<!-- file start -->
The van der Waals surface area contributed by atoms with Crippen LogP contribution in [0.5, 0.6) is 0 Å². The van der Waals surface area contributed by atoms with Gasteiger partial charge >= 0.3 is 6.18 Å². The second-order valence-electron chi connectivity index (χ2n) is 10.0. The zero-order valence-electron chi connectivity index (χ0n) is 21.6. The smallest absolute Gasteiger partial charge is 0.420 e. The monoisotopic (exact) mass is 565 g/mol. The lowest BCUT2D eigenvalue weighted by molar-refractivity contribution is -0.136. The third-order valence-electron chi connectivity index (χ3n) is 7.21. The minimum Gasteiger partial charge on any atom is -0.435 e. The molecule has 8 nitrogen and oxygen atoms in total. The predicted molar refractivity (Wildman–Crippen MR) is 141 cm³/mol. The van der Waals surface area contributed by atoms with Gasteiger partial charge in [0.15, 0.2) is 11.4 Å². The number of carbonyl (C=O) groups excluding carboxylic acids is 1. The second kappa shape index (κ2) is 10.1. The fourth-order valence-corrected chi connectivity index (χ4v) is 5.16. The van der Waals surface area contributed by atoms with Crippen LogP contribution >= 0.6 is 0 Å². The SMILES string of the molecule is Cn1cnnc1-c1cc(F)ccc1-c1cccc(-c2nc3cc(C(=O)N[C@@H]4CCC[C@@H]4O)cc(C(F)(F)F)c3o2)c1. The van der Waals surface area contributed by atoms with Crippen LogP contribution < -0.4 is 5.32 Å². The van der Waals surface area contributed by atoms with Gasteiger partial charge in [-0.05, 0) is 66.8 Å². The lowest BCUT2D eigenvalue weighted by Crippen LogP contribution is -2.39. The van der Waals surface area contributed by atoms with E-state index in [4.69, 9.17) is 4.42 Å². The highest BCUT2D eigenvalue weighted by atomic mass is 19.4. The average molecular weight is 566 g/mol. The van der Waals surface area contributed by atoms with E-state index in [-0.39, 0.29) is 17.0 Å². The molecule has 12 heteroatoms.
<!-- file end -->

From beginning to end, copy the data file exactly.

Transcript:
The van der Waals surface area contributed by atoms with Crippen LogP contribution in [0.5, 0.6) is 0 Å². The van der Waals surface area contributed by atoms with Gasteiger partial charge >= 0.3 is 6.18 Å². The second-order valence-electron chi connectivity index (χ2n) is 10.0. The zero-order valence-electron chi connectivity index (χ0n) is 21.6. The smallest absolute Gasteiger partial charge is 0.420 e. The monoisotopic (exact) mass is 565 g/mol. The lowest BCUT2D eigenvalue weighted by molar-refractivity contribution is -0.136. The third-order valence-electron chi connectivity index (χ3n) is 7.21. The minimum Gasteiger partial charge on any atom is -0.435 e. The molecule has 8 nitrogen and oxygen atoms in total. The predicted molar refractivity (Wildman–Crippen MR) is 141 cm³/mol. The van der Waals surface area contributed by atoms with Gasteiger partial charge in [0.15, 0.2) is 11.4 Å². The number of carbonyl (C=O) groups excluding carboxylic acids is 1. The second kappa shape index (κ2) is 10.1. The fourth-order valence-corrected chi connectivity index (χ4v) is 5.16. The van der Waals surface area contributed by atoms with Crippen LogP contribution >= 0.6 is 0 Å². The SMILES string of the molecule is Cn1cnnc1-c1cc(F)ccc1-c1cccc(-c2nc3cc(C(=O)N[C@@H]4CCC[C@@H]4O)cc(C(F)(F)F)c3o2)c1. The van der Waals surface area contributed by atoms with Crippen LogP contribution < -0.4 is 5.32 Å². The van der Waals surface area contributed by atoms with Gasteiger partial charge in [-0.05, 0) is 66.8 Å². The lowest BCUT2D eigenvalue weighted by Crippen LogP contribution is -2.39. The van der Waals surface area contributed by atoms with E-state index in [4.69, 9.17) is 4.42 Å². The highest BCUT2D eigenvalue weighted by atomic mass is 19.4. The average molecular weight is 566 g/mol. The van der Waals surface area contributed by atoms with E-state index in [-0.39, 0.29) is 17.0 Å². The molecule has 12 heteroatoms.